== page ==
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June 14, 2017

FDA delays revamped food nutrition facts labels

Daily Briefing

FDA on Tuesday announced it will delay implementation of a rule that requires food companies to use a revised nutrition facts label on their products.

Under the rule, which was finalized in May 2016, food manufacturers would be required to replace existing nutrition facts labels with new labels that align serving sizes with actual average portion sizes, increase the prominence of calorie counts, and specify the amount of added sugars in products.

The rule was championed by former first lady Michelle Obama and was scheduled to take effect on July 26, 2018. Smaller companies with annual food sales below $10 million had until July 26, 2019 to comply.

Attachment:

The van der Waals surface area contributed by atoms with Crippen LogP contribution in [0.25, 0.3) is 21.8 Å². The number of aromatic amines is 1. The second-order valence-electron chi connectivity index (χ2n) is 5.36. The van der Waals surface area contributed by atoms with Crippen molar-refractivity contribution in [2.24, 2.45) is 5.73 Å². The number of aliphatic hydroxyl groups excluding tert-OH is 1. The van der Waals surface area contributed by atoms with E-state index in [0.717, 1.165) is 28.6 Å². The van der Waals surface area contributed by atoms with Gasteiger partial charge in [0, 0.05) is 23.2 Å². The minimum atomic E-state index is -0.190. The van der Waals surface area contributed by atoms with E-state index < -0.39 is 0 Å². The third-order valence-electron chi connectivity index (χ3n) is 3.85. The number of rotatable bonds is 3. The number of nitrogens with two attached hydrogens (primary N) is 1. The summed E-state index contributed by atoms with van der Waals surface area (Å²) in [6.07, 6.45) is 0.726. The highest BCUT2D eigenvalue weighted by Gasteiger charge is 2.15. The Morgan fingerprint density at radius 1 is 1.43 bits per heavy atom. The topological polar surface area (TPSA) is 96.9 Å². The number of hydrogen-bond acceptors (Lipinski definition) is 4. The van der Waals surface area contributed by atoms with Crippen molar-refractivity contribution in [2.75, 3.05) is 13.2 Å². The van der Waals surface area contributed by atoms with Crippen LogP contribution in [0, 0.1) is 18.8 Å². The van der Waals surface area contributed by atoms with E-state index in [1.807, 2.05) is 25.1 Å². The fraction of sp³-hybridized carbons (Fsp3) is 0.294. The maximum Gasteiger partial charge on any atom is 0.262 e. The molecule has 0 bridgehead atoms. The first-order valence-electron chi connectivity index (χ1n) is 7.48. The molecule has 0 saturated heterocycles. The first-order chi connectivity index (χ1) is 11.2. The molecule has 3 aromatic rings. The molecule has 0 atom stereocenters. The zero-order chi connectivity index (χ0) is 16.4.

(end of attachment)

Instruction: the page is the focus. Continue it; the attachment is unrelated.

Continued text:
FDA in a statement on its website did not specify when would implement the rule, saying, instead, the agency would "provide manufacturers covered by the rule with the necessary guidance from FDA." However, FDA Commissioner Scott Gottlieb described the move as a "time-limited delay to provide more guidance" (Dewey, "Wonkblog," Washington Post, 6/13; AP/New York Times, 6/13; Humer et al., Reuters, 6/13; Meyer, USA Today, 6/13: FDA website, accessed 6/14; Gottlieb, Twitter, 6/14).

How six hospitals launched diabetes management programs

 How six hospitals launched diabetes management programs

As obesity and diabetes rates rise across the country, many hospitals have developed outpatient diabetes centers. The most progressive hospitals have combined diabetes treatment, education, wound care, ophthalmology, and other services into comprehensive programs.

In this briefing, we profiled six leading institutions have successfully integrated outpatient diabetes services into their primary care networks. Read it now to learn how an effectively implemented program can benefit PCPs who may otherwise be unable to provide quality diabetes care to their patients and help your organization set itself apart from the competition.

Read the Case Studies

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